Publication Source: engineeringnews.co.za
With 83.6% of the national road network under South African National Roads Agency Limited’s (Sanral’s) jurisdiction exceeding its 20-year design life, there is increased risk of rapid deterioration during the wet season, owing to the old, cracked surfaces being susceptible to moisture ingress, says communications and marketing GM Vusi Mona.
“This is clearly evident from the recent above average summer rainfall over large parts of South Africa, resulting in an increased number of potholes being reported and significant damage to roads in KwaZulu-Natal last month.”
According to the latest 2022 condition assessments, of the agency’s 22 266 km road network, 8.38% is in a poor to very poor condition.
Mona says to be considered a well-maintained road network, it is the in-house norm that not more than 10% be in a poor to very poor condition to ensure that the maximum value is extracted from every section of the network before it is reconstructed.
“The fact that most of our road network is in a good condition reflects the amount of work that has gone into its preservation,” he tells Engineering News.
Sanral engineering executive Louw Kannemeyer told Engineering News & Mining Weekly in May that a lack of preventive maintenance was by far the biggest contributor to the deterioration of the South African road network.
While other road authorities take the worst-first approach to maintaining the country’s roads, he says that “in the scenario of preventive maintenance, cracks are sealed, the grass is cut, the drains are cleaned – routine maintenance. That is a big focus for Sanral”.
Private-sector Reliance on Sanral
Sanral is aware of how critically important the agency is to the private sector in the infrastructure development space but believes that total reliance on State-funded projects, especially only Sanral, is not necessarily the most sustainable business model for a construction company.
Nonetheless, subsequent to South African President Cyril Ramaphosa’s call for infrastructure development to drive South Africa’s economic recovery plan post Covid-19, construction companies reported increased order books on the back of being awarded Sanral tenders, reflecting the agency’s commitment to roll out projects nationwide in support of the plan, states Mona.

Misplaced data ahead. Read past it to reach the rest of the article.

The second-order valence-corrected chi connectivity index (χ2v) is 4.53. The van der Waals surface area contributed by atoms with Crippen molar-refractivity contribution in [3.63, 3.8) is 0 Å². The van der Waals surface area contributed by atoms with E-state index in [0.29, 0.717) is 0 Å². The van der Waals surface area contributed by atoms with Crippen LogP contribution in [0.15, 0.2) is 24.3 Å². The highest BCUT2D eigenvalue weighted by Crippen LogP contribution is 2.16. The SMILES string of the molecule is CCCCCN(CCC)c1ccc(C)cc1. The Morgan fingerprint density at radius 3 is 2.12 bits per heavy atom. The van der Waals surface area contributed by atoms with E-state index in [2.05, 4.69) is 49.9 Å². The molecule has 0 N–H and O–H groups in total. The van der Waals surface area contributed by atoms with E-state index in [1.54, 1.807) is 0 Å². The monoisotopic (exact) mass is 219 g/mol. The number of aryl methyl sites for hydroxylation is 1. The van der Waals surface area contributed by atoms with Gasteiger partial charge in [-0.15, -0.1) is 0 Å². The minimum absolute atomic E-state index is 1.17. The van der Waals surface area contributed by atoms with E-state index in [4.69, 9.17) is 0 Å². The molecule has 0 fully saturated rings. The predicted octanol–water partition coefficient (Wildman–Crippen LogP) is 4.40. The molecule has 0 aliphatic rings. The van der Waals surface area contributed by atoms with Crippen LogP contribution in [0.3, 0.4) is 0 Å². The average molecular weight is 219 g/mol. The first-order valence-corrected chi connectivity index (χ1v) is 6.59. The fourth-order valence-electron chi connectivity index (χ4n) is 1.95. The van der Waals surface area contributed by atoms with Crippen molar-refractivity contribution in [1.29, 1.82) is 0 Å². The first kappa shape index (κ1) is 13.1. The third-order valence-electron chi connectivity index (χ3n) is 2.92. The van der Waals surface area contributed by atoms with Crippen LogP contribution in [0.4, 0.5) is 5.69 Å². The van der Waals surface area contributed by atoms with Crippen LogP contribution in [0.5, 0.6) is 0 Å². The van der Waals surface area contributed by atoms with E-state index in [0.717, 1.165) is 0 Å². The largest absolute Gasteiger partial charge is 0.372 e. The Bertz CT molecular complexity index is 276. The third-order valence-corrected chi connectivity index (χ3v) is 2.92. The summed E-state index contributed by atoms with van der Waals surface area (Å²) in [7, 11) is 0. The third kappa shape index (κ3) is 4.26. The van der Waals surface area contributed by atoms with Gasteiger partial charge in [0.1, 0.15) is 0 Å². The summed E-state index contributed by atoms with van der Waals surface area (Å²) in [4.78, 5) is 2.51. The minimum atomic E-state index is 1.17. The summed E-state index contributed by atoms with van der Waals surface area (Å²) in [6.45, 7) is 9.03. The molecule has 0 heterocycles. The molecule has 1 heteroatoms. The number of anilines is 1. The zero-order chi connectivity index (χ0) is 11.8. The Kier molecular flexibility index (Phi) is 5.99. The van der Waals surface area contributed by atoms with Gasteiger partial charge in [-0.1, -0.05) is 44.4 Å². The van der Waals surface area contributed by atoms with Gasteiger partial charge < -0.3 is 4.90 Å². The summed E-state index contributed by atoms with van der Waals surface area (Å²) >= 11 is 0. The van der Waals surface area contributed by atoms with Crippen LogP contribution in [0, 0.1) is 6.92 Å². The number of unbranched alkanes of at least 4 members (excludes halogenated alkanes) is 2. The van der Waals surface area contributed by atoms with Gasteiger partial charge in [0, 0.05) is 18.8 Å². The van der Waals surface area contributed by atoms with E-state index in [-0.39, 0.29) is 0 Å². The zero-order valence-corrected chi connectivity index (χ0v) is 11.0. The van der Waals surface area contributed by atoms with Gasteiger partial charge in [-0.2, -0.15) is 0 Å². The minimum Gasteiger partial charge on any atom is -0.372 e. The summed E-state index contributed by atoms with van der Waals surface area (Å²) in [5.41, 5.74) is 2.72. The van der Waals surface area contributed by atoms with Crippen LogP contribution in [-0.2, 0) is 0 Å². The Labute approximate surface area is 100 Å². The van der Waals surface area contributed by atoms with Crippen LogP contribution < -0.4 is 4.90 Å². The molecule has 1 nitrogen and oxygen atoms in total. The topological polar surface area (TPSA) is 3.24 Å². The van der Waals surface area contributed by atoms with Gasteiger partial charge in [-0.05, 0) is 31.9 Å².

Hence the industry’s shock when Sanral cancelled R17.47-billion in tenders in May. A situation which could have been avoided if a board resolution on January 28, 2020, was adhered to and the identified lapses avoided, adds Mona.
“An objective process is under way to understand the reasons for not implementing the board resolution in terms of the way tenders are adjudicated. Further action will be considered once this is understood. Pending the conclusion of the internal processes, the board will be in a better position to identify and understand risks and put measures in place to mitigate them.”
It would have been imprudent of Sanral to throw governance out of the window to rush the implementation of almost R8-billion in tenders, following “material irregularity in the tender process”, he tells Engineering News.
“We are aware and have acknowledged that the delay in the award of the tenders in question will negatively impact on the industry in the short term,” says Mona, highlighting that over the past three years, Sanral has awarded projects valued at almost R50-billion.
Meanwhile, contracts awarded since the board resolution that have been found to be noncompliant have been declared irregular. An application to condone will be submitted to the board once a recommendation has been made by the loss control committee.
The delay of these infrastructure projects, such as the R3.4-billion Mtentu Bridge Wild Coast project on the N2, in the Eastern Cape, inevitably delays service delivery, says Mona, adding that these projects are aimed at delivering much-needed job creation in construction and improved travel conditions.
As the tenders had not yet been awarded, Sanral says work on the affected projects had not started on site.
“A process is under way to engage the relevant public and private sector stakeholders, including the investor community, to keep them informed of the way forward. Sanral is cognisant of the economic implications of the delay in awarding these tenders and is doing everything in its power to ensure that the projects are not unduly delayed,” explains Mona.